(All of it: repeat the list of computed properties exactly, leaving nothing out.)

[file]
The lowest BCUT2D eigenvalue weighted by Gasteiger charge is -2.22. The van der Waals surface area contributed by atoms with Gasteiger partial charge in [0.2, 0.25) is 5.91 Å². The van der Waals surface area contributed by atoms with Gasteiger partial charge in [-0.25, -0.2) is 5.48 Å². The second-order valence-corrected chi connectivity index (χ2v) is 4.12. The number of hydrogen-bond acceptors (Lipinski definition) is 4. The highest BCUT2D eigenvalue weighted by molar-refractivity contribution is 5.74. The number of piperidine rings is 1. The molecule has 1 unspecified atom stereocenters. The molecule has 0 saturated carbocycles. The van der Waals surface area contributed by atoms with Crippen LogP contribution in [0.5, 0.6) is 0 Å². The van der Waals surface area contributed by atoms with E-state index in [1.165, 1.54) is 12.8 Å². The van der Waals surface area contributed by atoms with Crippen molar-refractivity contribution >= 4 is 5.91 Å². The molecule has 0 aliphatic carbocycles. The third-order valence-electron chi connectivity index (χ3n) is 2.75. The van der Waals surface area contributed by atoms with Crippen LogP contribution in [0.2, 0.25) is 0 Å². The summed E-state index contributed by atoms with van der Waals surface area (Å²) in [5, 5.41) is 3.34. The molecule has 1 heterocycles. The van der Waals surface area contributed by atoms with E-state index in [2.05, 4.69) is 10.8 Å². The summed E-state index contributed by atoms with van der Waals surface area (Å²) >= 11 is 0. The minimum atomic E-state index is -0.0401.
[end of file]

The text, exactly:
The lowest BCUT2D eigenvalue weighted by Gasteiger charge is -2.22. The van der Waals surface area contributed by atoms with Gasteiger partial charge in [0.2, 0.25) is 5.91 Å². The van der Waals surface area contributed by atoms with Gasteiger partial charge in [-0.25, -0.2) is 5.48 Å². The second-order valence-corrected chi connectivity index (χ2v) is 4.12. The number of hydrogen-bond acceptors (Lipinski definition) is 4. The highest BCUT2D eigenvalue weighted by molar-refractivity contribution is 5.74. The number of piperidine rings is 1. The molecule has 1 unspecified atom stereocenters. The molecule has 0 saturated carbocycles. The van der Waals surface area contributed by atoms with Crippen LogP contribution in [0.5, 0.6) is 0 Å². The van der Waals surface area contributed by atoms with E-state index in [1.165, 1.54) is 12.8 Å². The van der Waals surface area contributed by atoms with Crippen molar-refractivity contribution >= 4 is 5.91 Å². The molecule has 0 aliphatic carbocycles. The third-order valence-electron chi connectivity index (χ3n) is 2.75. The van der Waals surface area contributed by atoms with Crippen LogP contribution in [0.2, 0.25) is 0 Å². The summed E-state index contributed by atoms with van der Waals surface area (Å²) in [5, 5.41) is 3.34. The molecule has 1 heterocycles. The van der Waals surface area contributed by atoms with E-state index in [2.05, 4.69) is 10.8 Å². The summed E-state index contributed by atoms with van der Waals surface area (Å²) >= 11 is 0. The minimum atomic E-state index is -0.0401.